Doctors and dentists have been calling for the introduction of health warnings on sweets and sugary foods similar to those found on cigarette packets.
This could be in the form of photos of tooth decay or overweight children, and messages such as “Sugar can contribute to obesity and the need for fillings” according to The Sun.
Similar warnings used on cigarette packets have been a successful deterrent to non-smokers and acted as motivation for those wishing to kick the habit since their introduction, in 2008.
Since their introduction, the proportion of adult smokers has decreased from 21 per cent to 16 per cent, and doctors hope that introducing the warnings would lead to a similar fall in rates of tooth decay and childhood obesity.
Dr Latifa Patel, who is in favour of the motion, said: “We want healthier children and we need a long-term policy.
“We are hoping for the same sort of effect that warnings on cigarette packets have had on smoking.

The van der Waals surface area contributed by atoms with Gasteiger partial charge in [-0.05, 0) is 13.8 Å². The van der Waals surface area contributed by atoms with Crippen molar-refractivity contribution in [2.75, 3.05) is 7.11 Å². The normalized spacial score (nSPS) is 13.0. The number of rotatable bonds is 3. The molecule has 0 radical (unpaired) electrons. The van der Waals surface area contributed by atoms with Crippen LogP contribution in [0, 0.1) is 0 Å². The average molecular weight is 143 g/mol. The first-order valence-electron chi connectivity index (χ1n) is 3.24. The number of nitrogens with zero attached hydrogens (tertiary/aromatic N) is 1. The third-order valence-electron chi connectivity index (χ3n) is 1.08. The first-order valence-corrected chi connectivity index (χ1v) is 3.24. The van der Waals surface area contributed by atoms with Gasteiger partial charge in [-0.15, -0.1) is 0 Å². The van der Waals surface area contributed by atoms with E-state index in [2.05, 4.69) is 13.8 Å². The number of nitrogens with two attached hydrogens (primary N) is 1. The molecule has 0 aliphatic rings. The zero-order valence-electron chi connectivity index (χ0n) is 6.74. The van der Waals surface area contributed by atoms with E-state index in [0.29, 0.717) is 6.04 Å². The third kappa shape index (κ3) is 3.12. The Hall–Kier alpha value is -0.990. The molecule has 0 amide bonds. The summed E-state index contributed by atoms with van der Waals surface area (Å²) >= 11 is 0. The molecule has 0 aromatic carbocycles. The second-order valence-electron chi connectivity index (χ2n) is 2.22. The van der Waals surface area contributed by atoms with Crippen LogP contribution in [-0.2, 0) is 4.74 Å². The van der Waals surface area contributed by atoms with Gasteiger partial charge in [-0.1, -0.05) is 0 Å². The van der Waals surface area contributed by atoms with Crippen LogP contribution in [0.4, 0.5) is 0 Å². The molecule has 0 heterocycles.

“Even confectioners, I presume, have a responsibility – just like the smoking industry – to make sure their products are consumed in a responsible manner.”
She said the warnings could be as simple as reminding children to brush their teeth after consuming sugary foods.
The policy will be debated at the British Medical Association’s annual conference in Bournemouth this week, where doctors will vote on the motion.
Tooth decay is the leading cause of children being admitted to hospital and requiring general anaesthetic, despite the fact that it is totally preventable.
The dangers of excessive sugar consumption in young children were highlighted earlier this year, when it was revealed that over 9,000 children under the age of four had a tooth extraction in the past year.
Extractions are up 24 per cent in this age group from 2006, with over 34,000 extractions being carried out on kids aged nine and under.
Shockingly, 47 children under the age of one year old were among those who had to have an extraction. Dentists have warned that neglect of baby teeth can lead to other dental problems later in life.
90 per cent of tooth decay can be prevented with regular brushing, attending checkups, and reducing levels of sugar in a child's diet, according to dental experts.
What do you think, mums? Would you like to see health warnings on sweets, or do you think it is a step too far?